They sell 90+% DEET, mosquito nets, multifuel stoves, water purification tablets, seriously scary medical kits, big knives etc.
I suggest that you seek out a similar establishment!

Attempted hydrolysis of DEET

ScienceSquirrel - 30-8-2008 at 10:40

Experimental

A 50ml flask was charged with 90% potassium hydroxide (6.0g 100mM), 10mL of deionised water was added and the mixture was stirred. 95% DEET ( 4.0mL, 20mM) was added followed by 10mL of 96% ethanol. The mixture was refluxed for 1hr after which the vapours were carefully tested with universal indicator paper and found to be neutral.
The ethanol was distilled off and the residual aqueous alkali was then refluxed with the DEET for a further hour, at the end of this time the vapours were alkaline to indicator paper and a faint smell of amine could be detected. However a large amount of DEET remained in the flask.
Ethylene glycol 10mL was added and the mixture was refluxed for a further hour. A strong smell of amine could be detected and the vapour was noticably alkaline but on adding the cooled reaction mixture to hydrochloric acid (17ml 150mM ) and deionised water 75 ml a large amount of DEET separated out as a mobile oil.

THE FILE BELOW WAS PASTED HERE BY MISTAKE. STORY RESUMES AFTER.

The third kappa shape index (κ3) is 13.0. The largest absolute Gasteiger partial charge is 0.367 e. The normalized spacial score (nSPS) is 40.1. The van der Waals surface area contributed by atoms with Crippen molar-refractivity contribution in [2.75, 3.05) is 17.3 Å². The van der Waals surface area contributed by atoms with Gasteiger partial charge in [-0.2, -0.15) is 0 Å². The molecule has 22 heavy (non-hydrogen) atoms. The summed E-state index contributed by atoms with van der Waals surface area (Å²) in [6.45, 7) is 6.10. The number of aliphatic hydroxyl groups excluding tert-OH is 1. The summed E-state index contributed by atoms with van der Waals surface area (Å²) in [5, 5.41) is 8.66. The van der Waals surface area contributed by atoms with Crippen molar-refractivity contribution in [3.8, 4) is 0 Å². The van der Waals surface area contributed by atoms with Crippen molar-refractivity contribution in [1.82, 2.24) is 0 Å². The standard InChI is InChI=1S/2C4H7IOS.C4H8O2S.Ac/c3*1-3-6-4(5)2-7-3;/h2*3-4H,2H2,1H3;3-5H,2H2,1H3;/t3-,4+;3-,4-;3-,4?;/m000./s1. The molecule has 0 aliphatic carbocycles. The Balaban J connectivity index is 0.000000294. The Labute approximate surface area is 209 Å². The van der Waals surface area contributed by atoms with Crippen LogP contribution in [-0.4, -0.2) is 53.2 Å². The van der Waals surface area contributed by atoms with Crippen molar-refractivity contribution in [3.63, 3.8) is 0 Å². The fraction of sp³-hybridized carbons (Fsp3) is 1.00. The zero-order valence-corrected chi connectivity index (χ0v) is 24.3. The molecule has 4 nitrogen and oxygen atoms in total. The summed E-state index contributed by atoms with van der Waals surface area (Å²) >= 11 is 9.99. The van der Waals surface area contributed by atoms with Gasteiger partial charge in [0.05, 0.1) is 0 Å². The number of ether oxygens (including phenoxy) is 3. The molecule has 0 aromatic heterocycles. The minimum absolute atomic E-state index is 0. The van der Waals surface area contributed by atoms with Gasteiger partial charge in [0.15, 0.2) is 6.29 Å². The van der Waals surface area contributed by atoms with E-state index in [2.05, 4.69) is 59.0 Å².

Conclusion

Refluxing DEET with ca 5M 50% ethanolic potassium hydroxide, 10M aqueous potassium hydroxide and a 5M solution in 50/50 ethylene glycol and water for periods of about 1 hr is singularly ineffective as a means of hydrolysis.
I would estimate that the hydrolysis of this material would require many hours of reflux. This is in line with the paper quoted by Nicodem above.

Ritter - 30-8-2008 at 10:50

Quote:
Originally posted by ScienceSquirrel